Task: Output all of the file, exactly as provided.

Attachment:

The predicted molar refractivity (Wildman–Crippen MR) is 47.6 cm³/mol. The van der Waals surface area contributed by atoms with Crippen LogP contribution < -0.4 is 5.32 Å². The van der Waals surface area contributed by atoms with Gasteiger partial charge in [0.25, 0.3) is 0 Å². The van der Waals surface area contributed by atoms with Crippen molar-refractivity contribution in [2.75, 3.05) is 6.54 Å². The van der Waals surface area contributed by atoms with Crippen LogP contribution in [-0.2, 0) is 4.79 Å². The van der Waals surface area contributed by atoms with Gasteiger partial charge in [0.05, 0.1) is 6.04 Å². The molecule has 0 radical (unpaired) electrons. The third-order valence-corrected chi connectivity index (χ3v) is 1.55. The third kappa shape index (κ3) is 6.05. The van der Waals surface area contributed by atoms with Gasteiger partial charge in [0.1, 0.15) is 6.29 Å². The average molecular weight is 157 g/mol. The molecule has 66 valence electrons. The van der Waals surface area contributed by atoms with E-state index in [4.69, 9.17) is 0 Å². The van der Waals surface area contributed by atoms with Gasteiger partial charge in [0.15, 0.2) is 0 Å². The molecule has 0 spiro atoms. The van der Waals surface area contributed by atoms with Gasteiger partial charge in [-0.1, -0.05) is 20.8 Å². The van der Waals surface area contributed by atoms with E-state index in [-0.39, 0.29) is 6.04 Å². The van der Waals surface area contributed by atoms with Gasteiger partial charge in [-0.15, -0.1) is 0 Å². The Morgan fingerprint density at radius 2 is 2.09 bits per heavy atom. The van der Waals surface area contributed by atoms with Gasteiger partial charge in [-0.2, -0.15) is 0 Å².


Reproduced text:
The predicted molar refractivity (Wildman–Crippen MR) is 47.6 cm³/mol. The van der Waals surface area contributed by atoms with Crippen LogP contribution < -0.4 is 5.32 Å². The van der Waals surface area contributed by atoms with Gasteiger partial charge in [0.25, 0.3) is 0 Å². The van der Waals surface area contributed by atoms with Crippen molar-refractivity contribution in [2.75, 3.05) is 6.54 Å². The van der Waals surface area contributed by atoms with Crippen LogP contribution in [-0.2, 0) is 4.79 Å². The van der Waals surface area contributed by atoms with Gasteiger partial charge in [0.05, 0.1) is 6.04 Å². The molecule has 0 radical (unpaired) electrons. The third-order valence-corrected chi connectivity index (χ3v) is 1.55. The third kappa shape index (κ3) is 6.05. The van der Waals surface area contributed by atoms with Gasteiger partial charge in [0.1, 0.15) is 6.29 Å². The average molecular weight is 157 g/mol. The molecule has 66 valence electrons. The van der Waals surface area contributed by atoms with E-state index in [4.69, 9.17) is 0 Å². The van der Waals surface area contributed by atoms with Gasteiger partial charge in [0.15, 0.2) is 0 Å². The molecule has 0 spiro atoms. The van der Waals surface area contributed by atoms with Gasteiger partial charge in [-0.1, -0.05) is 20.8 Å². The van der Waals surface area contributed by atoms with E-state index in [-0.39, 0.29) is 6.04 Å². The van der Waals surface area contributed by atoms with Gasteiger partial charge in [-0.15, -0.1) is 0 Å². The Morgan fingerprint density at radius 2 is 2.09 bits per heavy atom. The van der Waals surface area contributed by atoms with Gasteiger partial charge in [-0.2, -0.15) is 0 Å².